Every year, about a third of Americans spend at least some time on a boat. In the landscape of recreational power sports, which includes boats, some categories have seen their fair share of struggles in recent years. But boat industry revenues have been mostly growing. Boat sales have seen a boost during Covid, but some analysts think the growth is poised to continue.
As of mid-June, nearly three-quarters of the US’s West has been experiencing “severe,” “extreme,” or “exceptional” drought conditions. In addition to the states above, it also includes northern states like North Dakota and Montana.
Overall, climate change is playing a role. But there are smaller factors at play that are tied to climate change as well. Including…
- Not enough rain. The National Oceanic and Atmospheric Association (NOAA) said the Southwest’s 2020 monsoon season (read: ‘nonsoon’) was “the hottest and driest summer/monsoon season on record.” And the decrease in rainfall is having an impact on today’s drought (think: not enough water for crops, lakes, or reservoirs). And for the little rain that has fallen, it could dry up faster because of…
- Warmer temps. The NOAA dubbed 2020 the second-hottest year on record. And in late June, a record-breaking heat wave hit the Pacific Northwest, with the temperature reaching up to 112 degrees Fahrenheit in places like Portland, OR. (Psst…if you’re dealing with hot weather, here are some tips to stay safe.) Hotter, drier weather creates a thirsty environment, which speeds up evaporation. Rising temps are also causing snowpacks to melt faster, and they’re reportedly producing less runoff – a vital water resource. All of which means there’s less water available for communities and ecosystems.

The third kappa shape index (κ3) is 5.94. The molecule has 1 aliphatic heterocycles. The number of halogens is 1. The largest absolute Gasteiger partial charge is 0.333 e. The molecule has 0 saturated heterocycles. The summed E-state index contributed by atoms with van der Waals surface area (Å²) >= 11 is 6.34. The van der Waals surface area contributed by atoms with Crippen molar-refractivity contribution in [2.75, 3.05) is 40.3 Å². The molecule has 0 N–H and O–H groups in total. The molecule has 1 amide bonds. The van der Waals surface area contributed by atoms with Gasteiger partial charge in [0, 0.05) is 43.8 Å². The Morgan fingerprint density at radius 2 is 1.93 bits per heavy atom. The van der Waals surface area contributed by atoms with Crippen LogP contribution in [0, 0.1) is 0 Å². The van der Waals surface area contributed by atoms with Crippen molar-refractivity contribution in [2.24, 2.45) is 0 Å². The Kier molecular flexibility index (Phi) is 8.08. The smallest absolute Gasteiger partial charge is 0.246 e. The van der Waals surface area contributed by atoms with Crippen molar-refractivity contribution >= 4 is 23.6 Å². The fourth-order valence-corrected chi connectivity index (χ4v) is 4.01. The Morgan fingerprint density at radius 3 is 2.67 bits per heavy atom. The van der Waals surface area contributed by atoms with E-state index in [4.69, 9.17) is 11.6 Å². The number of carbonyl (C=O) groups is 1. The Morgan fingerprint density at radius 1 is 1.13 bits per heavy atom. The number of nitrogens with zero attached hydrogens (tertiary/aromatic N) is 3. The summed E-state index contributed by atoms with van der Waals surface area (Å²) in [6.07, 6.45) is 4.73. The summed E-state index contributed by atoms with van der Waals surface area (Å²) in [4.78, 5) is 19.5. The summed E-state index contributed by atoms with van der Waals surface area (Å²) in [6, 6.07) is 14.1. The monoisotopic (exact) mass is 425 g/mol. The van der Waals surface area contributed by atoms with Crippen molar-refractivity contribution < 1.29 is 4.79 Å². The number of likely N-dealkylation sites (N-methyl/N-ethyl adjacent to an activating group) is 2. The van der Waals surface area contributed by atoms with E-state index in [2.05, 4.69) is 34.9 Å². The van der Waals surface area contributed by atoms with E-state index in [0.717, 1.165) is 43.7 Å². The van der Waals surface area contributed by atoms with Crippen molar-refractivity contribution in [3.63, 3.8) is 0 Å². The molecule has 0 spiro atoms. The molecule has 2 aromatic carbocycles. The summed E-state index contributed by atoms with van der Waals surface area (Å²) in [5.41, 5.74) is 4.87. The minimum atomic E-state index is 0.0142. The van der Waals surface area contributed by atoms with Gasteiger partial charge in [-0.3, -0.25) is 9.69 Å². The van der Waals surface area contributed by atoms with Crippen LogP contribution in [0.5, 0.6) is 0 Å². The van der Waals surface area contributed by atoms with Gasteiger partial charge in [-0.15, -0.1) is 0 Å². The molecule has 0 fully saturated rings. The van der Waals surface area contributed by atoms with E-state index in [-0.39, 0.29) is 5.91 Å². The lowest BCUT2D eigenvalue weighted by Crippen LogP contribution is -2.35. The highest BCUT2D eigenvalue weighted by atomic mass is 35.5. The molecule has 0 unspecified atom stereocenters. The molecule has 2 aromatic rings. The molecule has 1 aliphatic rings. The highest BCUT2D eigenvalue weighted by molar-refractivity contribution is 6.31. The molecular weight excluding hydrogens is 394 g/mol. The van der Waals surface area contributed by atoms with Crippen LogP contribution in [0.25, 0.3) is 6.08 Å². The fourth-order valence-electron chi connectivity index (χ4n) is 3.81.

Experts are also worried that the current dry and hot conditions will have a ripple effect, which brings us to wildfires. Last year’s West Coast wildfire season was the worst ever. Fires in California killed 31 people, burned more than 4 million acres, and destroyed thousands of buildings and structures. And this year, states like Arizona have seen an early start to their wildfire season. But the effects of the drought stretch even further.
In 2019, the North American waste management market reached $208 billion. Thanks to advancements in modern chemistry and support from municipal governments, landfills have seen astonishing financial success in recent years. Private companies like Waste Management and Republic Services now own a majority of landfills across the U.S., their stocks outperforming the market every year since 2014. So how exactly are landfills turning a profit out of garbage and just how much money can be made? Watch the video to find out.